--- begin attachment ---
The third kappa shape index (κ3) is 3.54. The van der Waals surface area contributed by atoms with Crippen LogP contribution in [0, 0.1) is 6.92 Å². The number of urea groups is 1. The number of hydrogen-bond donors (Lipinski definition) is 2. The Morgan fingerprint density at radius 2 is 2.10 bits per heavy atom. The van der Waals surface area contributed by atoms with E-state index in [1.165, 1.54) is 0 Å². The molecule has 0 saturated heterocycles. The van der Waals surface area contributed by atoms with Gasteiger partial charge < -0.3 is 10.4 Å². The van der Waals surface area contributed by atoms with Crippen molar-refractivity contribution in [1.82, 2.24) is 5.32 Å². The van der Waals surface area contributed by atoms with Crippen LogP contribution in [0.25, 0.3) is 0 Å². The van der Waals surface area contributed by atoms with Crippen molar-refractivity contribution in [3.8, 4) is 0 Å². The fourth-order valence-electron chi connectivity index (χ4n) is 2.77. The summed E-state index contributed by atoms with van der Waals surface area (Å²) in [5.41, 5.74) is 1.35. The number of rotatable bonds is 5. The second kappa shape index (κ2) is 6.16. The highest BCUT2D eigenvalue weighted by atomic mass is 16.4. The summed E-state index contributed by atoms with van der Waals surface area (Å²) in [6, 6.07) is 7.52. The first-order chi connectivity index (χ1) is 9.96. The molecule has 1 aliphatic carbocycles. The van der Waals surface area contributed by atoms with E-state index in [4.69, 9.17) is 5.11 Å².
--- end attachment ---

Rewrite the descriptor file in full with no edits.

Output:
The third kappa shape index (κ3) is 3.54. The van der Waals surface area contributed by atoms with Crippen LogP contribution in [0, 0.1) is 6.92 Å². The number of urea groups is 1. The number of hydrogen-bond donors (Lipinski definition) is 2. The Morgan fingerprint density at radius 2 is 2.10 bits per heavy atom. The van der Waals surface area contributed by atoms with E-state index in [1.165, 1.54) is 0 Å². The molecule has 0 saturated heterocycles. The van der Waals surface area contributed by atoms with Gasteiger partial charge < -0.3 is 10.4 Å². The van der Waals surface area contributed by atoms with Crippen molar-refractivity contribution in [1.82, 2.24) is 5.32 Å². The van der Waals surface area contributed by atoms with Crippen LogP contribution in [0.25, 0.3) is 0 Å². The van der Waals surface area contributed by atoms with Crippen molar-refractivity contribution in [3.8, 4) is 0 Å². The fourth-order valence-electron chi connectivity index (χ4n) is 2.77. The summed E-state index contributed by atoms with van der Waals surface area (Å²) in [5.41, 5.74) is 1.35. The number of rotatable bonds is 5. The second kappa shape index (κ2) is 6.16. The highest BCUT2D eigenvalue weighted by atomic mass is 16.4. The summed E-state index contributed by atoms with van der Waals surface area (Å²) in [6, 6.07) is 7.52. The first-order chi connectivity index (χ1) is 9.96. The molecule has 1 aliphatic carbocycles. The van der Waals surface area contributed by atoms with E-state index in [4.69, 9.17) is 5.11 Å².